Cerebrovascular Stents May Improve Outcomes of Patients with Stroke Symptoms, According to Pittsburgh Study
PITTSBURGH, June 5, 2001 — Stent-assisted angioplasty may alleviate symptoms, increase blood flow to the brain and improve the typically poor prognosis of patients with stroke symptoms from arterial blockages that occur in the rear of the brain, according to a study published in the June issue of Neurosurgery.
The findings suggest that stents, small metallic cages inserted into the basilar or vertebral arteries (located in the back of the neck), of these patients after they have undergone angioplasty to clear away blockage (stenosis), may be an alternative treatment to bypass surgery or angioplasty alone.
"These strokes are difficult to treat. Blockage of these arteries portends a poor prognosis for patients, with 5 to 11 percent experiencing irreversible neurological deterioration or death," said Michael Horowitz, M.D., associate professor in the department of neurological surgery and radiology at the University of Pittsburgh School of Medicine. "Our study results demonstrate that stent-assisted angioplasty is an option for high-risk surgical patients."
For surgical management of basilar or vertebral artery stenosis, the combined mortality and morbidity rate is 34 percent, while angioplasty of these arteries without stenting leads to restenosis in 20 to 30 percent of patients.
The retrospective study, by the University of Pittsburgh and the University of Texas Southwestern Medical Center, examined the outcomes of 11 patients with stroke symptoms who underwent angioplasty and stenting of either the vertebral or basilar arteries. All of the patients in the study had transient ischemic attacks, or fixed deficits that failed to respond to medical treatment. Their symptoms included headache, facial droop, loss of coordination, vertigo and depressed mental status.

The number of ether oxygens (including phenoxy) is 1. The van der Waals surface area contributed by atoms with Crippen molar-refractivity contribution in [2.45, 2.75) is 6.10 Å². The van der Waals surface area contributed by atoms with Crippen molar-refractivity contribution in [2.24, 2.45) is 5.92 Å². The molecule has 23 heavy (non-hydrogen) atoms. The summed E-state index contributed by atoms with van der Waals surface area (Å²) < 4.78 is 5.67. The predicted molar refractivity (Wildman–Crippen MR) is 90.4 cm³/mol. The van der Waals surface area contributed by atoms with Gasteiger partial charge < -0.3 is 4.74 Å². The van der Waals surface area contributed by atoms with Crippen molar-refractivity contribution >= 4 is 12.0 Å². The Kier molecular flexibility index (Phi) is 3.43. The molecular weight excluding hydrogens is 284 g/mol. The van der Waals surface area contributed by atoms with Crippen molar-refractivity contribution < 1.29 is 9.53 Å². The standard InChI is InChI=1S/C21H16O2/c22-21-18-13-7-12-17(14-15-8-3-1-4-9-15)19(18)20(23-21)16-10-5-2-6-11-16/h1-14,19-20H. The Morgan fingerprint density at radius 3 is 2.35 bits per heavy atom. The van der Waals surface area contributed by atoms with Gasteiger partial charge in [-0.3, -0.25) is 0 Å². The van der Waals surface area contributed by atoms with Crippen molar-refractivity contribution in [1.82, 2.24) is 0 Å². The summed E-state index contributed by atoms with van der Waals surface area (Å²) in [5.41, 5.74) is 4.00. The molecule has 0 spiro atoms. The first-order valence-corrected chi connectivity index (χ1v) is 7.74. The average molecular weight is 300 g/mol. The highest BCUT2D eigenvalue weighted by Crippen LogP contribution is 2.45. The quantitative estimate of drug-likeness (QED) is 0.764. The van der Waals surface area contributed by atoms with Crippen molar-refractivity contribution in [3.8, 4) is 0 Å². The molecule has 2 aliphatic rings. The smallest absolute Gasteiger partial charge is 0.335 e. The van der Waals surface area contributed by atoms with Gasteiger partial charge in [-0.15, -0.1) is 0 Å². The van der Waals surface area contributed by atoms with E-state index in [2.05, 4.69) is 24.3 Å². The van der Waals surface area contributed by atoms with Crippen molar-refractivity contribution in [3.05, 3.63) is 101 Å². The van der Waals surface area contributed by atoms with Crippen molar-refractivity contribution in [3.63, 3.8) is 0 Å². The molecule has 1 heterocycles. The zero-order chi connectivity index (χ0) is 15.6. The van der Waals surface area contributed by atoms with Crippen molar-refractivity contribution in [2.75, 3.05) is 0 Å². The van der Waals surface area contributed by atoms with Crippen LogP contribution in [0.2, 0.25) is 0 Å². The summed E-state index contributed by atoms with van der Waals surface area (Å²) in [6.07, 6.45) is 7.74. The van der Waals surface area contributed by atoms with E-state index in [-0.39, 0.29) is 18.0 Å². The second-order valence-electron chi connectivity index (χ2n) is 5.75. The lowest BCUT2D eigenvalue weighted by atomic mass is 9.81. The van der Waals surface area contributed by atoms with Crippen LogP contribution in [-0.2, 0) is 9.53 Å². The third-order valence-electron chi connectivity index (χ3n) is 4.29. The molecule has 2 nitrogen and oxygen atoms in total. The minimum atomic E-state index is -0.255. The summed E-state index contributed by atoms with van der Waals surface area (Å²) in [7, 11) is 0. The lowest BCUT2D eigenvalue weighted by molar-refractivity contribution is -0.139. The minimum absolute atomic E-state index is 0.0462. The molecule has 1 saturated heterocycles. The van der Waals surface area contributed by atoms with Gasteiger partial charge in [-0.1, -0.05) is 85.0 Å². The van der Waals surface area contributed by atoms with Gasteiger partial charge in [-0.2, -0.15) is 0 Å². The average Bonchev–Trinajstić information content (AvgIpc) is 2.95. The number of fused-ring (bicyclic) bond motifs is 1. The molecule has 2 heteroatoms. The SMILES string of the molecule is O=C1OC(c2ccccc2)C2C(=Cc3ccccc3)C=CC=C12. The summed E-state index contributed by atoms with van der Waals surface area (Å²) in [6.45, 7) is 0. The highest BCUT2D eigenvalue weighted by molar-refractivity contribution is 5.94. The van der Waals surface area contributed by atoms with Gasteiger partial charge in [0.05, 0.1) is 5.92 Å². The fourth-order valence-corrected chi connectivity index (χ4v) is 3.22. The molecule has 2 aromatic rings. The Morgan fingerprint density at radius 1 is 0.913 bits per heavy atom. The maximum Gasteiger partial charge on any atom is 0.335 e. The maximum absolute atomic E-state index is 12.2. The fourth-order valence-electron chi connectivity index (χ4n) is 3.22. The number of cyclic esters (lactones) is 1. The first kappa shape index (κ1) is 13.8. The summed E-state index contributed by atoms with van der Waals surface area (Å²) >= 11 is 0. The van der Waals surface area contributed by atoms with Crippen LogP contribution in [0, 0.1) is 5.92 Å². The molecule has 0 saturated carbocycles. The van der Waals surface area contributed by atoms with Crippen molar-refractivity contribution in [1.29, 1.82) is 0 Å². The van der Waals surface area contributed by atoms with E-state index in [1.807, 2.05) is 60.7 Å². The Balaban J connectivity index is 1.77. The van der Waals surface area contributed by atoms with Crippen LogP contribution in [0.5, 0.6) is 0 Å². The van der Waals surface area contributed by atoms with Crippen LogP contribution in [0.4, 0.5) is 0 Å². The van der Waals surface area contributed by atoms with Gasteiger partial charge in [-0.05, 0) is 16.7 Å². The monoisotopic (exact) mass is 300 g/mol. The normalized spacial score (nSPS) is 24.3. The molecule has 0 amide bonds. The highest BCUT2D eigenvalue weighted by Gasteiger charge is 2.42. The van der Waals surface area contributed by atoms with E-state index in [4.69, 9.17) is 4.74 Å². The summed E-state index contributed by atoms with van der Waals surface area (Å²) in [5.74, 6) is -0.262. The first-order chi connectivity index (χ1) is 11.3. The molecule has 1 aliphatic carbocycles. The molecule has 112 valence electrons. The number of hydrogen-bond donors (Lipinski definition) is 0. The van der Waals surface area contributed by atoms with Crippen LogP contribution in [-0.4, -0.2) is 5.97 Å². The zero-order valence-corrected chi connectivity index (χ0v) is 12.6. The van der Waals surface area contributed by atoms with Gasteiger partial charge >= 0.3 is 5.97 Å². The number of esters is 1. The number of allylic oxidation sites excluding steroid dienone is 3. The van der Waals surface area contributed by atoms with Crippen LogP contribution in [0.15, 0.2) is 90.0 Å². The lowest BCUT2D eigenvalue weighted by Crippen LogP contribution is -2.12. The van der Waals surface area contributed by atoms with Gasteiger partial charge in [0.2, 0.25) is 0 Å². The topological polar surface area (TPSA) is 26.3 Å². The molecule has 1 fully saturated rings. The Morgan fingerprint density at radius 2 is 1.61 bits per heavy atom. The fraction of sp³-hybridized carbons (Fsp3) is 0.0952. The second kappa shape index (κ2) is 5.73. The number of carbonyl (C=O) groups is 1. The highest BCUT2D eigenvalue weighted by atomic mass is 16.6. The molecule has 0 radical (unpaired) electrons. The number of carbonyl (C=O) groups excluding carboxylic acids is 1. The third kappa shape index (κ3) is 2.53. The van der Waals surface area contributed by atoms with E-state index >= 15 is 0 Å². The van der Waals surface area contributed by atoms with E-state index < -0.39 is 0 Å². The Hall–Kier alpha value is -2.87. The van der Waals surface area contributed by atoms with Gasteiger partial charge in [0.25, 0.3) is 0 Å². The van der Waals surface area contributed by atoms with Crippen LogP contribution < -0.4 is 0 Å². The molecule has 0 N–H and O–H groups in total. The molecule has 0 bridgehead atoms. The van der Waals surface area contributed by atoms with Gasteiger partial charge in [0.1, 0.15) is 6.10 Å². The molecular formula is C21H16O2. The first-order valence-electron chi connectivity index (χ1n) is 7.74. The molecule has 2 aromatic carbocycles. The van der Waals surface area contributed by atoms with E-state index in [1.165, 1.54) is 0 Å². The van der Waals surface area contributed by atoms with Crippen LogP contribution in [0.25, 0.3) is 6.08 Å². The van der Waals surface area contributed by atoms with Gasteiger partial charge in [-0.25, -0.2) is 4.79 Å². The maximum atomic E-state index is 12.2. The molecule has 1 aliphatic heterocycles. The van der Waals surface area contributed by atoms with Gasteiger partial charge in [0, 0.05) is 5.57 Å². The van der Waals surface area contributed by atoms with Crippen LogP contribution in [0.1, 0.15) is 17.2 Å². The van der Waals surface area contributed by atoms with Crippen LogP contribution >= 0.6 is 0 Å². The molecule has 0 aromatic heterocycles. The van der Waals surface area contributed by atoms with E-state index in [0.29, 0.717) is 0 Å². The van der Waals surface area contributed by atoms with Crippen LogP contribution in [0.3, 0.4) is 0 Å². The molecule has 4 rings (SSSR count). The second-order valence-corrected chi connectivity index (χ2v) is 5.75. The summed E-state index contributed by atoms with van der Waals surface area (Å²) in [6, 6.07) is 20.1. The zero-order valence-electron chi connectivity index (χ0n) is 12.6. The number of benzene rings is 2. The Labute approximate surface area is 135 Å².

After a follow-up period of four months, seven of the patients no longer had recurrent symptoms, lived at home and resumed activities at the same or better levels compared with before the procedure. The remaining four patients died either from complications during the procedure or several months after the procedure. Two of the four patients experienced a fatal rupture of the vertebral or basilar artery, the third had a stroke and died three months later, and the procedure on the fourth patient resulted in brain death.
"Although this study demonstrates the potential for stent-assisted angioplasty, it also demonstrates the risks associated with dilation of stenotic, often fragile, diseased vessels," said Dr. Horowitz. "Long-term follow-up is needed to determine whether this treatment will improve on the natural history of the disease with medical management alone."
Recent advances in stent technology have led to the development of a new generation of stents that allow neuroradiologists to better negotiate the arteries in the back of the neck.
"Cerebrovascular stents were first used for stent-assisted coil treatment of aneurysms," said Charles C. Jungreis, M.D., neuroradiologist at the University of Pittsburgh. "The technique of stent-assisted angioplasty is still in its infancy and the benefit/risk ratio of this procedure will improve as newer devices are developed."